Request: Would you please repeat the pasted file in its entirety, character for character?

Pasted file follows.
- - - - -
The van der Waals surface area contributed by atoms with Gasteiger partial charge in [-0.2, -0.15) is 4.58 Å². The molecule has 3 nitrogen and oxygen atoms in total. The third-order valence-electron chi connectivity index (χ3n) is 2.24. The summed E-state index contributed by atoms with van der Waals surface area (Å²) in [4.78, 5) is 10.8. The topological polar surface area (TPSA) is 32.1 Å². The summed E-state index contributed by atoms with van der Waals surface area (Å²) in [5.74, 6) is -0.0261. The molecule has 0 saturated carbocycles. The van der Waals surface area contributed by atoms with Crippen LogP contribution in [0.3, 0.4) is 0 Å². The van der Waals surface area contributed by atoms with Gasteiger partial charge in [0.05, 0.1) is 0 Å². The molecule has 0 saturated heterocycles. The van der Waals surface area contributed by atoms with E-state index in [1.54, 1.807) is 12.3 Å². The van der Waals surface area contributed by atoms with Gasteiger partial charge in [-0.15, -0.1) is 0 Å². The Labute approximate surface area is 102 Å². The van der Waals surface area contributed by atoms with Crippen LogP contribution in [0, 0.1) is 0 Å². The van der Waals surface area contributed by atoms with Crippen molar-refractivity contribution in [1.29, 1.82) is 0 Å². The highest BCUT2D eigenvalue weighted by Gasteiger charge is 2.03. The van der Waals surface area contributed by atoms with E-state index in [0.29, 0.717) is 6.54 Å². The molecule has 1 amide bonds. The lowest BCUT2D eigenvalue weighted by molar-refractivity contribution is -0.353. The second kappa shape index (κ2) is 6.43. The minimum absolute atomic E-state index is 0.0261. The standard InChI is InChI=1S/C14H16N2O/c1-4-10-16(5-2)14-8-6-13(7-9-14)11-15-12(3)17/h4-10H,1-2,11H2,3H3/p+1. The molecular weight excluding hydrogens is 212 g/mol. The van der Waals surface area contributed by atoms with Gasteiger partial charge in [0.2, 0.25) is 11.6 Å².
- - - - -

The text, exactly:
The van der Waals surface area contributed by atoms with Gasteiger partial charge in [-0.2, -0.15) is 4.58 Å². The molecule has 3 nitrogen and oxygen atoms in total. The third-order valence-electron chi connectivity index (χ3n) is 2.24. The summed E-state index contributed by atoms with van der Waals surface area (Å²) in [4.78, 5) is 10.8. The topological polar surface area (TPSA) is 32.1 Å². The summed E-state index contributed by atoms with van der Waals surface area (Å²) in [5.74, 6) is -0.0261. The molecule has 0 saturated carbocycles. The van der Waals surface area contributed by atoms with Crippen LogP contribution in [0.3, 0.4) is 0 Å². The van der Waals surface area contributed by atoms with Gasteiger partial charge in [0.05, 0.1) is 0 Å². The molecule has 0 saturated heterocycles. The van der Waals surface area contributed by atoms with E-state index in [1.54, 1.807) is 12.3 Å². The van der Waals surface area contributed by atoms with Gasteiger partial charge in [-0.15, -0.1) is 0 Å². The Labute approximate surface area is 102 Å². The van der Waals surface area contributed by atoms with Crippen LogP contribution in [0, 0.1) is 0 Å². The van der Waals surface area contributed by atoms with Crippen molar-refractivity contribution in [1.29, 1.82) is 0 Å². The highest BCUT2D eigenvalue weighted by Gasteiger charge is 2.03. The van der Waals surface area contributed by atoms with E-state index in [0.29, 0.717) is 6.54 Å². The molecule has 1 amide bonds. The lowest BCUT2D eigenvalue weighted by molar-refractivity contribution is -0.353. The second kappa shape index (κ2) is 6.43. The minimum absolute atomic E-state index is 0.0261. The standard InChI is InChI=1S/C14H16N2O/c1-4-10-16(5-2)14-8-6-13(7-9-14)11-15-12(3)17/h4-10H,1-2,11H2,3H3/p+1. The molecular weight excluding hydrogens is 212 g/mol. The van der Waals surface area contributed by atoms with Gasteiger partial charge in [0.2, 0.25) is 11.6 Å².